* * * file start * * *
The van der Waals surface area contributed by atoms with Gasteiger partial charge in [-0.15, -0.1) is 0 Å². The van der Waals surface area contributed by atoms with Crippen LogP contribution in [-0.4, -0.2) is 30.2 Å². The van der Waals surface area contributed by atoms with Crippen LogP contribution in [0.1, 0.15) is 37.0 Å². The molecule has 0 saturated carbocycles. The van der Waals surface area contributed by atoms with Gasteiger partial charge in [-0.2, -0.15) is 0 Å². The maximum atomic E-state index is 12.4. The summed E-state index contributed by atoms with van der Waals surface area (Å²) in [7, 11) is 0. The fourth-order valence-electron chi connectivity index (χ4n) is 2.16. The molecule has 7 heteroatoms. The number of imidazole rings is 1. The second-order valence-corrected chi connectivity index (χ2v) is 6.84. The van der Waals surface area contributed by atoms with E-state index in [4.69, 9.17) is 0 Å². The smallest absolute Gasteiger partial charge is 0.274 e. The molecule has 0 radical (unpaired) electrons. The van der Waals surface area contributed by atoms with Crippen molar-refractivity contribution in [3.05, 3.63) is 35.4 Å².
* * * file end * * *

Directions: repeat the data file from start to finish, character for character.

The van der Waals surface area contributed by atoms with Gasteiger partial charge in [-0.15, -0.1) is 0 Å². The van der Waals surface area contributed by atoms with Crippen LogP contribution in [-0.4, -0.2) is 30.2 Å². The van der Waals surface area contributed by atoms with Crippen LogP contribution in [0.1, 0.15) is 37.0 Å². The molecule has 0 saturated carbocycles. The van der Waals surface area contributed by atoms with Gasteiger partial charge in [-0.2, -0.15) is 0 Å². The maximum atomic E-state index is 12.4. The summed E-state index contributed by atoms with van der Waals surface area (Å²) in [7, 11) is 0. The fourth-order valence-electron chi connectivity index (χ4n) is 2.16. The molecule has 7 heteroatoms. The number of imidazole rings is 1. The second-order valence-corrected chi connectivity index (χ2v) is 6.84. The van der Waals surface area contributed by atoms with E-state index in [4.69, 9.17) is 0 Å². The smallest absolute Gasteiger partial charge is 0.274 e. The molecule has 0 radical (unpaired) electrons. The van der Waals surface area contributed by atoms with Crippen molar-refractivity contribution in [3.05, 3.63) is 35.4 Å².